I shut the water off and stepped out of the shower to dry myself. I should have been terrified about what I was about to do, but the attacks on me and those I loved fueled a simmering anger and a desire to strike back.
I think Marcus liked it too, actually.
I hung up my towel on the back of the door and ran a comb through my damp hair. Marcus had stood by me, God love him, just like he said he would. It made sense for me to ask that he go home and wait to hear from me, but I knew that would fall on deaf ears. He’d already had a near-death experience tonight and it only acted to reinforce his resolve to be there for me, even when I was being a high maintenance you-know-what.
I decided that my feelings for Marcus had only grown stronger since the attack on my Mom and maybe it was the danger and the possibility of both of us getting killed, who knows? In the past, there was no way in the world that Marcus would hold my hand or put his arm around me out of his own accord. (Okay, his screaming like a girl when the Volatilis allowed me to defy gravity was kind of lame.)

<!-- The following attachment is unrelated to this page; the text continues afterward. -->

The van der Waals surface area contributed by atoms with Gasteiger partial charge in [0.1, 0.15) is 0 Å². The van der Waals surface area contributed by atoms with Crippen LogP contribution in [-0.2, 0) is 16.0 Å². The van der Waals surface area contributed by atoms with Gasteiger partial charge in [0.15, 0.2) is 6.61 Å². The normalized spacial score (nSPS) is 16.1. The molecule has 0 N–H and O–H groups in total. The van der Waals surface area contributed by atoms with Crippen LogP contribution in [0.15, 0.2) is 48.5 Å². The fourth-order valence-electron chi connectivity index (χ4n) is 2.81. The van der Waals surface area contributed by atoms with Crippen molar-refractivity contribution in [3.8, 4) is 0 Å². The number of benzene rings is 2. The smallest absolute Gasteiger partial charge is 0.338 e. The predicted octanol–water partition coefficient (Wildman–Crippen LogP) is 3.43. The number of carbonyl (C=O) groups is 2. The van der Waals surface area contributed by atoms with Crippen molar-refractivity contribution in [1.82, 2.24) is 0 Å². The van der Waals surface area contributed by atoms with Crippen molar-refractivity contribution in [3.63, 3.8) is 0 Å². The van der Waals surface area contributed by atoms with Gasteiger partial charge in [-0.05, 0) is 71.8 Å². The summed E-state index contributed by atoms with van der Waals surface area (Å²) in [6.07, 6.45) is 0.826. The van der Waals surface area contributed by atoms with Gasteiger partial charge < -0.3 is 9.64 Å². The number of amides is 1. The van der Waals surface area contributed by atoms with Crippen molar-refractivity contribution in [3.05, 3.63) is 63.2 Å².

Within minutes I was back down in the lab when I noticed my laptop was still open. I walked over and was about to shut it down when I saw the flickering image of the end of the YouTube video showing the attack on those poor dogs. I clicked on the browser icon and up popped four windows from my task bar. I clicked on the first two and saw that Marcus had been posting to his blogs again, but I didn’t recognize the third one.
I squinted at the header. “Passive Ramblings of a Smitten Soul?”
That didn’t sound like Marcus at all, so I read the latest blog posting simply entitled “So Damned Close.” What I read took my breath away: